MEMBER ALERT: AOPA will be closed for President's Day, Monday, Feb. 15and will reopen at 8:30 a.m. EST, Tuesday, Feb. 16.
November 1, 2011
By Julie Summers Walker
A little rain couldn't dampen the spirits of the more than 7,000 pilots and their families who descended on the historic city of Hartford, Connecticut, for the 2011 AOPA Aviation Summit. From the exhibit hall in the beautiful Connecticut Convention Center, the aircraft on display at Airportfest at Hartford-Brainard Airport, and the grand party at the New England Air Museum, the opportunities to share the passion for aviation were many. And because this is the association's biggest party of the year, many monumental events took place - we gave away our 2011 sweepstakes aircraft, the Crossover Classic; we announced a joint initiative with EAA to petition the FAA for an exemption from the third class medical requirement; we hosted many exciting aviation luminaries on AOPA Live, which had 17,000 viewers from 74 countries; we raised more than $200,000 for the AOPA Foundation through our annual A Night for Flight auction; and we hosted a delegation of officials from the Civil Aviation Administration of China. As AOPA President Craig Fuller said, “It was a wonderful three days for any fan of GA.”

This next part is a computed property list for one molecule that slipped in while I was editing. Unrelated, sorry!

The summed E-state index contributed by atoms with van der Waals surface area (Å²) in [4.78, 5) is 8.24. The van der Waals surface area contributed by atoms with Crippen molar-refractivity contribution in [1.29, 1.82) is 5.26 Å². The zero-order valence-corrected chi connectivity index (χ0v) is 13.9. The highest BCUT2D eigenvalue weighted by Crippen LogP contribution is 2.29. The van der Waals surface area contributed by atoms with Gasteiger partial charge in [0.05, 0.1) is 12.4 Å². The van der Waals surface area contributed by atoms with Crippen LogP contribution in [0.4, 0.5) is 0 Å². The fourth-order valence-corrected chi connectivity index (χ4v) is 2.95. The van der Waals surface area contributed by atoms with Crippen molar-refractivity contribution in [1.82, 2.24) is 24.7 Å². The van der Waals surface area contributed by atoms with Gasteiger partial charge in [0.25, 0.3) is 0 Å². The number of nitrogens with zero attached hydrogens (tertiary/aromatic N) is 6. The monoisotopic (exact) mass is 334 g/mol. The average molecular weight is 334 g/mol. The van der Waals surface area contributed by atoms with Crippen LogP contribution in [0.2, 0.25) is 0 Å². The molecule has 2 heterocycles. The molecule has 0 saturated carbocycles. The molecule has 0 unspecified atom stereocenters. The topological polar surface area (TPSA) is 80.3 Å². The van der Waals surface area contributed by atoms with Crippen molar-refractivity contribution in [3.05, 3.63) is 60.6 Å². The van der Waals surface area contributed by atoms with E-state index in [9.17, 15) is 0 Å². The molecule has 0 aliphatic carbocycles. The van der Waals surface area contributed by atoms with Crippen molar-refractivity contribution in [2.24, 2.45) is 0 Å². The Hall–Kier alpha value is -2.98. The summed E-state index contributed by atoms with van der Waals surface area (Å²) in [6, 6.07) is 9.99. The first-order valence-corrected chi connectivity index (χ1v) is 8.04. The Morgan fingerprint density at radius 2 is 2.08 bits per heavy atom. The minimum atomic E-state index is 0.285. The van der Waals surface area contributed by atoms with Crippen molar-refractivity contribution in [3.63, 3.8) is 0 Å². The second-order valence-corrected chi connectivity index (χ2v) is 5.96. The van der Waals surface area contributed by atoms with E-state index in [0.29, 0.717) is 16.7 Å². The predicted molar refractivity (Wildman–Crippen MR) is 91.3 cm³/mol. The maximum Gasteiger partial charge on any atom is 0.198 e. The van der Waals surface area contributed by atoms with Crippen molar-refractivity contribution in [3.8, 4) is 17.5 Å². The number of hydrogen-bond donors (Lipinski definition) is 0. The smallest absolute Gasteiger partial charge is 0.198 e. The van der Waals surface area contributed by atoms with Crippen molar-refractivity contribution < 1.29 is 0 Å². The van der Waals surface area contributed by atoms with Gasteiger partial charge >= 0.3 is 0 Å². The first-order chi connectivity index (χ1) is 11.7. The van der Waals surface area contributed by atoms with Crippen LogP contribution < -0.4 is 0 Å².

AOPA President Craig Fuller hosted many aviation luminaries during the three-day convention, including his guest for Saturday’s pancake breakfast, EAA President Rod Hightower.
The Cirrus SR22 was one of the many aircraft on the exhibit floor.
Actor Cuba Gooding Jr.—on hand to promote the upcoming George Lucas film Red Tails—enjoyed a great conversation with Fuller on AOPA Live.
Restaurants in Hartford were the setting for AOPA DineArounds, one of Summit’s signature events, which invites members to mingle and share dinner with aviation notables.
AOPA’s Jennifer Storm led the second annual Flight Training Iniative Summit, which presented findings from the year-long initiative and gathered new information from invitees.
Friday night's Rock 'n Rally at Hartford-Brainard Airport was an enjoyable success despite heavy New England-area rainstorms.
The Terrafugia flying car—or roadable aircraft—was a sign of the future on the exhibit floor.
Product demonstrations and more than 100 exhibitors educated and informed members with new products, exciting displays, and educational forums.
A delegation from China visited Summit.
Members tried out new products.
At the A Night for Flight fundraising dinner, guests were entertained by the aerial acrobatics performed by AiRealistic.
AOPA Senior Features Editor Julie Summers Walker joined AOPA in 1998. She is a student pilot still working toward her solo.
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